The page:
What is Georgia GDL? Georgia Graduated Driver Licensing is a system for phasing in on-road driving, allowing beginners to get their initial experience under conditions that involve lower risk and introducing them in stages to more complex driving situations.

Take some time to watch the Young Drivers video here. See if your teen likes this video. If they do, they will love our Georgia graduated driver licensing program.

  • We begin with combining the in-class with the behind-the-wheel training process concurrent with one another.
  • Then we add more hours behind-the-wheel to give the new drivers an opportunity to experience all four seasons and weather conditions under a controlled risk factor.
  • We take away the 6 hour driver training clock and base achievement and graduation on performance, skill and experience.

Remember when we were trying to teach our new teenagers as if we were traveling on a two-lane dirt road at 35 MPH, when our average traveled speed in Georgia exceeds 55 MPH on a six-lane highway? Most families had a single vehicle in the fifties and sixties, and then to two vehicles in the seventies. The days of driving on weekends with mom and dad for the first year or two is over. In today’s hectic schedules, we are not allowing ourselves time to protect our Georgia teens and teach them to drive as we should be. Parents need to realize that as the times change we must keep pace with that change.

Our driving generation, 35 to 50 years old, will be remembered as the worse driving generation in the history of the vehicle. We average 40,000 fatalities per year. Our generation needs to change the way we think and teach Georgia graduated driver licensing.

If you look closely, you'll realize we spend about 12 years on basic education, reading writing, math, history and physical education…and only 6 hours behind the wheel training in a vehicle.

We need to be remembered as the generation that created the best Georgia drivers in history. The generation that did something about the way we think and teach driver training. We need help from every mom and dad to complete this goal. We need to invest our time in our teenagers and take the time needed to teach our children to drive better.

This could mean as much as 1 or two years of guidance. And to do this you will need the very best Georgia curriculum and training videos available. You will need to allow Georgia graduated driver licensing to become part of your families dinner conversation and sharing experiences on new intersections, changes on the interstate on ramps or maybe a lost of a fellow student friend.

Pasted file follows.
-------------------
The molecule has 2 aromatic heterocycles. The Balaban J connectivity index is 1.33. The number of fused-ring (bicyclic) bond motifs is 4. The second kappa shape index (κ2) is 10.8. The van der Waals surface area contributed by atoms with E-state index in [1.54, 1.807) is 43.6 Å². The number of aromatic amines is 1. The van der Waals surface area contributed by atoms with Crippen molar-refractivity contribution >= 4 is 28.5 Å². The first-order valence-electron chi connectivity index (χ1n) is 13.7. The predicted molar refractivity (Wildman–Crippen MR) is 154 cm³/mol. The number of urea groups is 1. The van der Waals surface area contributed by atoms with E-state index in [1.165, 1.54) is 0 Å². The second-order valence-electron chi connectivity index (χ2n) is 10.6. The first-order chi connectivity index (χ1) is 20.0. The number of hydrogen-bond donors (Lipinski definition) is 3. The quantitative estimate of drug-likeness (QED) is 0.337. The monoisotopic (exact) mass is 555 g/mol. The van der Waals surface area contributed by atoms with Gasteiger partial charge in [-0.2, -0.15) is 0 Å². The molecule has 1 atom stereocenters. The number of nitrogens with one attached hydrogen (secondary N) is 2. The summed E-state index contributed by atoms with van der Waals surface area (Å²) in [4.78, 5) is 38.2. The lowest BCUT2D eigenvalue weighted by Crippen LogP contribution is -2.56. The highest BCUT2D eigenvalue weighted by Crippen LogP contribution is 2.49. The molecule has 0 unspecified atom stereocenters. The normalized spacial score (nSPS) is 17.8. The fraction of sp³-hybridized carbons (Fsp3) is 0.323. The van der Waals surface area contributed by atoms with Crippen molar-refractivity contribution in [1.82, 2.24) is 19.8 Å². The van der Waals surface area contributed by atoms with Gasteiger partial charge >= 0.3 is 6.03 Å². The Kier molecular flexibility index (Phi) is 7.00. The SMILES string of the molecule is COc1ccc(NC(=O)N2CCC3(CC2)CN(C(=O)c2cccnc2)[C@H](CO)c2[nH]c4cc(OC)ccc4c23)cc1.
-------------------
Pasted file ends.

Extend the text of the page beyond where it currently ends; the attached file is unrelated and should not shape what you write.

Georgia Driver education and training is no longer a project to hire out to the local driving school. Parents need to get involved and stay involved for at least two or three years. Placing driving restrictions and hours on when a new driver is allowed to drive and with whom. This, in essence, is Georgia Graduated Driver Licensing.


Online Video Library

As soon as you enroll, the student will have access to over 7 hours of excellent quality video content at the click of the button. All graduated driver licensing videos are also available on our Video Library DVD featured below. The online program is easy to follow, and provides over 100 video clips throughout the course to guide the teen driver along the way. A high speed internet access is required.

What is Graduated Driver Licensing?

Essentially an apprentice system, graduated driver licensing utilizes three stages. the first is a supervised learner's period, lasting a minimum of 6 months in optimal systems, then an intermediate licensing phase that allows unsupervised driving, but only in less risky situations, and finally a full-privilege license becomes available when requirements of the first two stages have been met.

Within this framework, substantial variation is possible in terms of the provisions of the stages and their duration. This variation often has created difficulty for jurisdictions that are producing a graduated driver licensing system. Lawmakers need to know what sections their system should include and what the features should be.

About Us About Us

NDT's foundational curriculum combines the at-home or classroom study with hands-on activities, focusing on all parts of the mind while examing the young driver's grasp of the lesson. Not only does this make concepts easier to learn and remember, it’s a blast!

There are seven levels to the curriculum, providing over 30 hours of accreditation. Each lesson ends with a written exam, which can be taken repeatedly if necessary to achieve the desired score.